Defendant had no reasonable expectation of privacy in his banking records and even in his CSLI. “Finally, Defendant cites persuasive authority holding that there is a reasonable expectation of privacy in CSLI. See D.E. 51 at 29. However, none of his cited authority is binding upon this Court. Skinner [see here], based on the factual record here, controls. Therefore, the Court finds that Defendant did not have a reasonable expectation of privacy in the CSLI data obtained and used by law enforcement.” United States v. Wigginton, 2015 U.S. Dist. LEXIS 166234 (E.D.Ky. Oct. 28, 2015), adopted in part and overruled in part (Fifth Amendment) 2015 U.S. Dist. LEXIS 165401 (E.D.Ky. Dec. 10, 2015).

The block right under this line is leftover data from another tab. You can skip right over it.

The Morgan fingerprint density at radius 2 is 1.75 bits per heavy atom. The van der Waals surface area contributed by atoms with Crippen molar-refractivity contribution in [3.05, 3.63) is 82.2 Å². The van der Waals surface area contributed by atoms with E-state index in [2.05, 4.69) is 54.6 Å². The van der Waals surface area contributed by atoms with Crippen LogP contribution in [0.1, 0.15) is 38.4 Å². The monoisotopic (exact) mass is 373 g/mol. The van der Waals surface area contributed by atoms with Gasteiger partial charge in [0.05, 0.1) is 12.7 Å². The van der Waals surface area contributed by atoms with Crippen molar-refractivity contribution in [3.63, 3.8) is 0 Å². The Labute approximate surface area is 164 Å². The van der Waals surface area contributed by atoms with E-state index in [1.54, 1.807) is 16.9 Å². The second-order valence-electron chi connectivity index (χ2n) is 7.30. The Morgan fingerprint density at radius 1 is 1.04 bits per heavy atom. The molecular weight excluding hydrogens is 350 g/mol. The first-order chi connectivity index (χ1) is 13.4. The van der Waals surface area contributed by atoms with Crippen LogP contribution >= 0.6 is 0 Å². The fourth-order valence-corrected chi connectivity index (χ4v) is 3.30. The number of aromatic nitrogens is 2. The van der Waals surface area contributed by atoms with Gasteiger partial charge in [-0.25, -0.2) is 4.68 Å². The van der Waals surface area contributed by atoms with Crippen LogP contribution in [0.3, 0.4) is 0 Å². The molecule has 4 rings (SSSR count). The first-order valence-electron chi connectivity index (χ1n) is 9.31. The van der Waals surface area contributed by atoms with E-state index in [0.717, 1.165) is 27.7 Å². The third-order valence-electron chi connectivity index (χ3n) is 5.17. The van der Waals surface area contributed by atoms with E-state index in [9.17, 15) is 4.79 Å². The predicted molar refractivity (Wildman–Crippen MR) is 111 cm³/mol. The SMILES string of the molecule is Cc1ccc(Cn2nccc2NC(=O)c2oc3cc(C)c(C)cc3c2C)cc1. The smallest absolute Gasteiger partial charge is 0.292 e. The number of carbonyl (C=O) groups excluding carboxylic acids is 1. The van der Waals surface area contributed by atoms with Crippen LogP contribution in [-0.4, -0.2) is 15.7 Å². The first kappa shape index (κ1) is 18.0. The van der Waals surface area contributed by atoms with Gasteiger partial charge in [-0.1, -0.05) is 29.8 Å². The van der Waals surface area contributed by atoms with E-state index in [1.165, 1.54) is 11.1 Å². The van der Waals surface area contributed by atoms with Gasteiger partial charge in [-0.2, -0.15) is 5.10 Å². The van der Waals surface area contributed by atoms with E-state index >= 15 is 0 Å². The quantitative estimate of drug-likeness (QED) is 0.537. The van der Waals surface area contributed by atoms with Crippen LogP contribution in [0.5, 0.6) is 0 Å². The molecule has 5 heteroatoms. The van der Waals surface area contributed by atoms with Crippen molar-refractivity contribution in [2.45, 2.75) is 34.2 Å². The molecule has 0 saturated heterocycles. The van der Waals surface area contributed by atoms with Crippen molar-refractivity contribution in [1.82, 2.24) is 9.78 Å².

Defendant gave consent to enter to look for a fugitive, and the officers saw the barrel and receiver of a rifle partially hidden yet in plain view. Because he was a known felon, the incriminating nature was apparent. United States v. Jamerson, 2015 U.S. Dist. LEXIS 165465 (E.D.Mich. Dec. 10, 2015).*